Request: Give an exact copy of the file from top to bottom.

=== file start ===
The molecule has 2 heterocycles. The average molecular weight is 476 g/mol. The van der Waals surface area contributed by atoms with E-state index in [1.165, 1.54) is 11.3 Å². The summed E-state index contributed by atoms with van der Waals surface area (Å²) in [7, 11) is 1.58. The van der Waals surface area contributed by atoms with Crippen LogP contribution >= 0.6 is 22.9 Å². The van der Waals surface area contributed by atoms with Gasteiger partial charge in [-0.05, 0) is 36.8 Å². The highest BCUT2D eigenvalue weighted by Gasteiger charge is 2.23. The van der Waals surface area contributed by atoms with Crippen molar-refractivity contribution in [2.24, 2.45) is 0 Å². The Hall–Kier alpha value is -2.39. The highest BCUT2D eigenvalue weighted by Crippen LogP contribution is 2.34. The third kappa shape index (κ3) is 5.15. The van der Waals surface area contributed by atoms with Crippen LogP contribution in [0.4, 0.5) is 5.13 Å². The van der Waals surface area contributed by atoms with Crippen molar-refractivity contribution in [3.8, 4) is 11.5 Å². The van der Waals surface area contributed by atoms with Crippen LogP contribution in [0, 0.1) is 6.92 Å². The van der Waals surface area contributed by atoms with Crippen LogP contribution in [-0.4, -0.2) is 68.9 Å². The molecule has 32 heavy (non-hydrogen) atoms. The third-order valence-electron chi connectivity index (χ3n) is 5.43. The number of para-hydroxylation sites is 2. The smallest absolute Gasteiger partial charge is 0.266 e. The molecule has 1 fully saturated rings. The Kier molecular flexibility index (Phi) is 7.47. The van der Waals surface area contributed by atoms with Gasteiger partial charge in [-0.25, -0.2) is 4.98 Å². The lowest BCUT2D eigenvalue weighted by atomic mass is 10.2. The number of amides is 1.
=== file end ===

The molecule has 2 heterocycles. The average molecular weight is 476 g/mol. The van der Waals surface area contributed by atoms with E-state index in [1.165, 1.54) is 11.3 Å². The summed E-state index contributed by atoms with van der Waals surface area (Å²) in [7, 11) is 1.58. The van der Waals surface area contributed by atoms with Crippen LogP contribution >= 0.6 is 22.9 Å². The van der Waals surface area contributed by atoms with Gasteiger partial charge in [-0.05, 0) is 36.8 Å². The highest BCUT2D eigenvalue weighted by Gasteiger charge is 2.23. The van der Waals surface area contributed by atoms with Crippen molar-refractivity contribution in [2.24, 2.45) is 0 Å². The Hall–Kier alpha value is -2.39. The highest BCUT2D eigenvalue weighted by Crippen LogP contribution is 2.34. The third kappa shape index (κ3) is 5.15. The van der Waals surface area contributed by atoms with Crippen LogP contribution in [0.4, 0.5) is 5.13 Å². The van der Waals surface area contributed by atoms with Crippen molar-refractivity contribution in [3.8, 4) is 11.5 Å². The van der Waals surface area contributed by atoms with Crippen LogP contribution in [0, 0.1) is 6.92 Å². The van der Waals surface area contributed by atoms with Crippen LogP contribution in [-0.4, -0.2) is 68.9 Å². The molecule has 32 heavy (non-hydrogen) atoms. The third-order valence-electron chi connectivity index (χ3n) is 5.43. The number of para-hydroxylation sites is 2. The smallest absolute Gasteiger partial charge is 0.266 e. The molecule has 1 fully saturated rings. The Kier molecular flexibility index (Phi) is 7.47. The van der Waals surface area contributed by atoms with Gasteiger partial charge in [-0.25, -0.2) is 4.98 Å². The lowest BCUT2D eigenvalue weighted by atomic mass is 10.2. The number of amides is 1.